Seven recipients honoured at NVPC awards

Mr Chan Chun Sing (L) presenting the National Volunteerism & Philanthropy Awards to Leaena Tambyah.

SINGAPORE: Seven outstanding recipients were recognised at this year’s National Volunteerism & Philanthropy Awards on Friday afternoon.

The awards was launched by former President SR Nathan in 2004 and presented by the National Volunteer & Philanthropy Centre.

Acting Minister for Community Development Youth and Sports Chan Chun Sing presented the awards to organisations and individuals who exemplified the spirit of giving in Singapore.

The Singapore branch of Deutsche Bank AG was awarded the Corporate Philanthropist of the Year Award for its strong commitment to community involvement and long—term partnership with charities.

United Parcel Service Singapore was awarded the Corporate Volunteer of the Year Award. UPS has a number of volunteer programmes, including the annual Global Volunteer Month and the Neighbour—to—Neighbour programme.

KK Women’s and Children’s Hospital was recognised as the Public Sector Volunteer of the Year Award for its involvement in community outreach. Staff of the hospital actively raise funds for the KK Hospital Health Endowment Fund.

Boys’ Town and Fei Yue Family Service Centre won the Non—Profit Organisation of the Year awards for Philanthropy Management and Volunteer Management respectively.

Mr Kong Mun Kwong and Mrs Leaena Tambyah were also individually recognised for their volunteer and philanthropic efforts.

Leaena Tambyah

As a teenager, Leaena Tambyah always thought she was going to be an archaeologist.

But that changed when she volunteered at a children’s hospital ward and was telling stories to one boy in particular.

She said: "When it was time for me to leave, he absolutely refused to let me go. He put his arms around me in a scissor grip and he said: ’No, you can’t go! You have to stay here.’ Anyway, I finally managed to persuade him that I need to go, and he let me go."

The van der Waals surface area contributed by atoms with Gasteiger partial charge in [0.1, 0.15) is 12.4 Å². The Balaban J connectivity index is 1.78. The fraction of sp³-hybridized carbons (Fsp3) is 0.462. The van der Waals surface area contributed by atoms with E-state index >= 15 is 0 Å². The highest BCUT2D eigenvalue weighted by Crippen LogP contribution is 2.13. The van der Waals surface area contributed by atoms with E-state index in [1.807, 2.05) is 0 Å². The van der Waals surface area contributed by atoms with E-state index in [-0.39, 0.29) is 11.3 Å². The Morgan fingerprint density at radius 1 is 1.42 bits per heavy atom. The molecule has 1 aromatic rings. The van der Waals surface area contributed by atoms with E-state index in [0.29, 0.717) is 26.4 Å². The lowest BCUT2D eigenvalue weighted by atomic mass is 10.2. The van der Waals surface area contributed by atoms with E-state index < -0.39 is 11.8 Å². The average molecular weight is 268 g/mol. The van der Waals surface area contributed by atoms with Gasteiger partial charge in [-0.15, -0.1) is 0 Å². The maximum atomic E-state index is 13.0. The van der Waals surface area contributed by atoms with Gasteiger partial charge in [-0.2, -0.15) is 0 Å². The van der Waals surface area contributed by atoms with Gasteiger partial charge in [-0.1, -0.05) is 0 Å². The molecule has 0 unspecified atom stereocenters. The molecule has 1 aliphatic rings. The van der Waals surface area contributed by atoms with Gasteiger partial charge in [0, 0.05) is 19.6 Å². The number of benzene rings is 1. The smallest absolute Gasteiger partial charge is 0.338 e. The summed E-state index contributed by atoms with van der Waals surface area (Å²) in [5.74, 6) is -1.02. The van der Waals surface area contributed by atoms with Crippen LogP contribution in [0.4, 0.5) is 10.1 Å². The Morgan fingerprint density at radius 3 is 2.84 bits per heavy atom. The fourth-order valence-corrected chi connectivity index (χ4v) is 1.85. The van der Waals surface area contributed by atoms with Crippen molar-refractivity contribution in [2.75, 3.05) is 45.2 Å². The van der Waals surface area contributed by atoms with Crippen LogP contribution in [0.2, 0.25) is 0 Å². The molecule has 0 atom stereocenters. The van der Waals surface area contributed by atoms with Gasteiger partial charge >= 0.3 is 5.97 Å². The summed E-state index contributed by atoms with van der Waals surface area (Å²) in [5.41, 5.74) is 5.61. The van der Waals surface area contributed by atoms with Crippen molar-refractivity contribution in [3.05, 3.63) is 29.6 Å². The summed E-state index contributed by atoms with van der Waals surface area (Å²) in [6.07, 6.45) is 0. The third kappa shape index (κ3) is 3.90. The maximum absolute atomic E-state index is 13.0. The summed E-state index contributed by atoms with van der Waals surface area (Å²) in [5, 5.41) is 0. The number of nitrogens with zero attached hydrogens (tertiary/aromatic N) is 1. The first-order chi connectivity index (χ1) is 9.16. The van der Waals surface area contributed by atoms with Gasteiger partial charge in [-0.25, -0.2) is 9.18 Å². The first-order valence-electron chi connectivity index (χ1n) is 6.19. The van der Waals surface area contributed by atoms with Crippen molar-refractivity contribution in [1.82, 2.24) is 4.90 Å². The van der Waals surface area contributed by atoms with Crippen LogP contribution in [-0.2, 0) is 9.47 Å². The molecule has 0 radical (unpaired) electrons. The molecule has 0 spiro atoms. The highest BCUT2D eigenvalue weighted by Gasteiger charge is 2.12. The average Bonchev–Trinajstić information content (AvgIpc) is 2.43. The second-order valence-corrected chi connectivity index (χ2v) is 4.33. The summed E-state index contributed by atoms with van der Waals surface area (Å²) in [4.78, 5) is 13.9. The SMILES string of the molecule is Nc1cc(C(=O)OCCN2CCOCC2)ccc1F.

But Mrs Tambyah did not let go of her passion for helping children with special needs.

She initiated a playgroup for children with multiple disabilities, the Handicapped Children Playgroup, which was awarded the United Nations Community Excellence Award in 1986.

She also introduced a mobile therapy service for students with physical disabilities in mainstream education whose parents could not afford the money or the time to take their children to hospitals for therapy. This is one of the features of the Asian Women’s Welfare Association’s Therapy and Education for Children in Mainstream Education (TEACH ME).

Mrs Tambyah said: "Why not get a van and equip it like a physiotherapy clinic and take it to the children’s homes? And we did just that. And the children made fantastic progress but we came across a stumbling block. The government had introduced COE... We would have had to pay S$22,000 in COE! Which benefactor is going to pay you that money?"

Mrs Tambyah’s fight against this led to the COE exemption scheme, which allows VWOs to be exempted from payment.

The 74—year—old, who is Senior Advisor to Asian Women’s Welfare Association, was given the Special Recognition Award for her efforts to serve children with special needs.

Kong Mun Kwong

68—year—old businessman Kong Mun Kwong has been volunteering for over 30 years.

His first involvement in volunteerism started when he was a student leader. He has also served as chairman of the Changkat Citizen Consultative Committee, and helped to start the Tampines Town Council. He served on the boards of the Home Nursing Foundation, National Trade Union Congress Cooperatives and the Strata Titles Board.

As the chairman of Singapore Corporation of Rehabilitative Enterprises (SCORE), he played an integral role in co—founding the Community Action for the Rehabilitation of Ex—offenders (CARE Network) and helped build the concept for the Yellow Ribbon Project, which gives second chances to ex—offenders.

For Mr Kong, volunteerism means being not only responsible, but consistent.

He said: "Very often, I hear people say: ’I have succeeded. Now I’m giving back to society.’ Personally, I do not subscribe to that line of thinking. I think that charity or volunteerism is an ongoing thing."

Mr Kong was awarded the Volunteer of the Year Award, for his dedication in helping ex—offenders.

—CNA/ac